…to our new volcano blog (02/2015). We hope that this blog on and about all volcano related matters will become a meeting point for volcano lovers – a place to learn and ponder, for questions and answers, for new information and reviews, for science and speculation – in short, a place to relax and enjoy.


Two years ago we have started out as a group of 11 enthusiasts but, as such things go, our number dwindled to two over time. So here are Granyia and Agimarc, doing their best to bring you some interesting stuff and news on volcanoes all over the world. We hope you enjoy our posts, but don’t just stop at the end – scroll down to the comments section where we are leaving any updates on present volcanic activity, links to new interesting papers or other bits of news from the volcano world. Of course we also love to see you commenting there, and if you ever feel like writing about a volcano-related matter yourself, we invite you to do a guest post.




A word about the authors

We, Agimarc and Granyia, have been deeply interested in volcano matters for many years. We have read up on every volcano showing new activity, on its geologic settings, tectonics and history. We have taken online lessons, read papers and followed bulletins on official volcano related sites. We have gathered quite a bit of knowledge but – we have to emphasize this – we are no professionals in the field. Here is our disclaimer that goes for every post on this blog:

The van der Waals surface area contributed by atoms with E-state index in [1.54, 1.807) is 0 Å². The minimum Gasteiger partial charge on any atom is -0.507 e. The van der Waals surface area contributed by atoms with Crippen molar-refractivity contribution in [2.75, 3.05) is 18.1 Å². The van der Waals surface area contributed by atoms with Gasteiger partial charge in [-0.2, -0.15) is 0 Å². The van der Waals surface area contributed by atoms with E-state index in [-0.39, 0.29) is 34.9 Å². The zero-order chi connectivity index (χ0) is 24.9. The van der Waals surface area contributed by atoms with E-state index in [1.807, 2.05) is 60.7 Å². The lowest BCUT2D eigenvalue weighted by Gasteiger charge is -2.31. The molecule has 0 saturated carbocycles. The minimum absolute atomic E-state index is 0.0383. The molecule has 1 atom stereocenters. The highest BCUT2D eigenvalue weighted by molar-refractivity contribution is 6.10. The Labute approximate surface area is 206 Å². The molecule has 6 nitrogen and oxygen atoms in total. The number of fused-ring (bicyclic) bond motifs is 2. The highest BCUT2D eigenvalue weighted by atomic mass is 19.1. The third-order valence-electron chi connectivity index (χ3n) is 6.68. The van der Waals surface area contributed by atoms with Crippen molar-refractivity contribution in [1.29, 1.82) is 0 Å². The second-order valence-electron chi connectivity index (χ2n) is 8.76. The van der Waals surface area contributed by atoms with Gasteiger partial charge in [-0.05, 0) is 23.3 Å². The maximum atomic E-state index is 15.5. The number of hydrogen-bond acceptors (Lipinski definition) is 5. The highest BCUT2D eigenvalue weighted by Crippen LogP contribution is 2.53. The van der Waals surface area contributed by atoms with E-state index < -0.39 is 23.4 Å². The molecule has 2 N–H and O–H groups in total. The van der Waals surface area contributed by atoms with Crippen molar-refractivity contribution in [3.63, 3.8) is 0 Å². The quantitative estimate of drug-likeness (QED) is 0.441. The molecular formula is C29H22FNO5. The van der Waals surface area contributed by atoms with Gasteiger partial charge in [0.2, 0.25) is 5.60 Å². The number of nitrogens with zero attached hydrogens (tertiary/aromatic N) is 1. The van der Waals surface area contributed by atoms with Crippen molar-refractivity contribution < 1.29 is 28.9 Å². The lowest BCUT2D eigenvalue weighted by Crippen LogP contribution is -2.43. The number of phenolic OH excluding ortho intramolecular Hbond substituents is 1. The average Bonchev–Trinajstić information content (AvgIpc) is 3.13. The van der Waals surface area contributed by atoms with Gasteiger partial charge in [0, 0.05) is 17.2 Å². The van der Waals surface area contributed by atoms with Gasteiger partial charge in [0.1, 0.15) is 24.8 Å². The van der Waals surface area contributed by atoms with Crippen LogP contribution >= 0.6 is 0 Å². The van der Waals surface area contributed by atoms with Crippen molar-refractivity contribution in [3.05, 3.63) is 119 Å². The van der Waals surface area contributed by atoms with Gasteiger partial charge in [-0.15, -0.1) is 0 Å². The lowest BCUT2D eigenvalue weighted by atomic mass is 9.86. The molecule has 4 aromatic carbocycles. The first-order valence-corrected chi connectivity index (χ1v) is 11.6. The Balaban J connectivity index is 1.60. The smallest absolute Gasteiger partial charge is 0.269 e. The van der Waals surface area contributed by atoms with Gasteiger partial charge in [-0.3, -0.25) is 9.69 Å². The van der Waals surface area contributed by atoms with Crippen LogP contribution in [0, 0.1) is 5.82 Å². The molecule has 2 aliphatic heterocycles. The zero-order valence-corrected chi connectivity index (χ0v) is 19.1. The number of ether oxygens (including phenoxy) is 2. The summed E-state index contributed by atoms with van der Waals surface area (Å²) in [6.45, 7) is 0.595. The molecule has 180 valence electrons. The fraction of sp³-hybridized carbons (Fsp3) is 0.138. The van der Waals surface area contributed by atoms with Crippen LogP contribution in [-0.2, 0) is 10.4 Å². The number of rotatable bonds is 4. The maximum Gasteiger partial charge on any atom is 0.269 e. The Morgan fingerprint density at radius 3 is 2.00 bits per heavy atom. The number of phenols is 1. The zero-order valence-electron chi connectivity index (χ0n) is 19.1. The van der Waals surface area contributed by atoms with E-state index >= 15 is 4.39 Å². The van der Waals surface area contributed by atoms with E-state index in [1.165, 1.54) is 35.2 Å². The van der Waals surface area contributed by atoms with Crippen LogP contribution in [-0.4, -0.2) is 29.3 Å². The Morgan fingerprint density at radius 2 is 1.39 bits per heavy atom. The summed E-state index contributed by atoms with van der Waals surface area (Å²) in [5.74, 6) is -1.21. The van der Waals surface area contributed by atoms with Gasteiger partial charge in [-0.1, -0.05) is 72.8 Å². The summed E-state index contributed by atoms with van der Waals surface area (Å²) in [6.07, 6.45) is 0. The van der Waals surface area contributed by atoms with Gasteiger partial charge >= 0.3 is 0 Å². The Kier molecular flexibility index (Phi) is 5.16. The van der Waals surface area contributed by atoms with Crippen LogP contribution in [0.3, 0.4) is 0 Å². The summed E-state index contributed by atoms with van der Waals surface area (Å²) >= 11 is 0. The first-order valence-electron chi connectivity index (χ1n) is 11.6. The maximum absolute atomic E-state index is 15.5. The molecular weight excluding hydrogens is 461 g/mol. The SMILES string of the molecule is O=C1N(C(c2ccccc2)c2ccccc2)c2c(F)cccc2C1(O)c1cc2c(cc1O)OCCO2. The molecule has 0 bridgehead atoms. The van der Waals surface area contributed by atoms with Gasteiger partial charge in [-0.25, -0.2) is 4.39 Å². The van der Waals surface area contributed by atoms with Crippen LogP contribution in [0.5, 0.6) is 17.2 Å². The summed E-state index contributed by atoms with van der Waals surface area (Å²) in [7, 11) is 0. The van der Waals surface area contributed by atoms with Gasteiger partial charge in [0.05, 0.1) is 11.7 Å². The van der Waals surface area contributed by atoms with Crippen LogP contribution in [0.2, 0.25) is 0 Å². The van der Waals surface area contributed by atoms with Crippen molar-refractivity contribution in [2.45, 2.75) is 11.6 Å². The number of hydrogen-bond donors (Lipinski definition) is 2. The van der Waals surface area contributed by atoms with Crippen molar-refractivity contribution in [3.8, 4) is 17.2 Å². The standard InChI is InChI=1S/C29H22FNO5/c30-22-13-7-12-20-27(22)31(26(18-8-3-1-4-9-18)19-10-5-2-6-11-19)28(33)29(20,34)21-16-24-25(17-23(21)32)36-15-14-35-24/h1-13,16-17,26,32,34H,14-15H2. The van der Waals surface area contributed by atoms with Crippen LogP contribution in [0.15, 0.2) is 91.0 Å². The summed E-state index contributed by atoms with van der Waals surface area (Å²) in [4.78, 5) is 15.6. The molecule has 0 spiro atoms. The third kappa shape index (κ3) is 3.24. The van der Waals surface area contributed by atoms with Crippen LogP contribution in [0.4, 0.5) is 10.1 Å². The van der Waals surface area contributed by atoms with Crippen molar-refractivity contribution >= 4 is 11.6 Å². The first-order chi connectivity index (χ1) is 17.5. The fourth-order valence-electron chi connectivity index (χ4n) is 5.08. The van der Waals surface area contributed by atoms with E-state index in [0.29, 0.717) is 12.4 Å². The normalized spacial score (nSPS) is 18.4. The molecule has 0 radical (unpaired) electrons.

“Disclaimer: We are no scientists, all information in our posts is gleaned from the www and/or from books we have read, so hopefully from people who do get things right! 🙂 If you find something not quite right, or if you can add some more interesting stuff, please leave a comment.”



16 comments on “Welcome

  1. Hello and thank you to Spica et al.!
    Because I am neither a fan nor a member of the requisite social media groups, I found myself unable to comment anymore in the Café. So I welcome the new more open forum, appreciate your combined efforts and knowledge, and send my best wishes that this blog may live long and prosper!


    • As you see it is a team effort of 11 people so far. TEAM and TEAM WORK is the very important term here!
      Thanks for the well wishes. You found the about though it is not linked from the menu a.t.m. 😉 ( That will change as soon as the next post goes in.
      Not a social media fan myself.


  2. I’m wondering if anyone else feels like something big is going on under Mt.Herdubreid in Iceland. Seems like a lot of activity going on there. Any chance of it becoming active or erupting after so long a time?
    Thank You

    Liked by 1 person

    • Seems it has calmed down now. Thanks for the links that was very helpful to understand what’s going on and that there isn’t much to worry about.
      Thanks again and Cheers to you.


  3. Hello!
    This is Alan C (as was found ‘elsewhere’)
    I have only just found your site and hope your numbers grow!
    The webcam list is very helpful.

    If you wouldn’t object, perhaps I could occasionally post the odd comment?

    I can be contacted via the email

    Liked by 1 person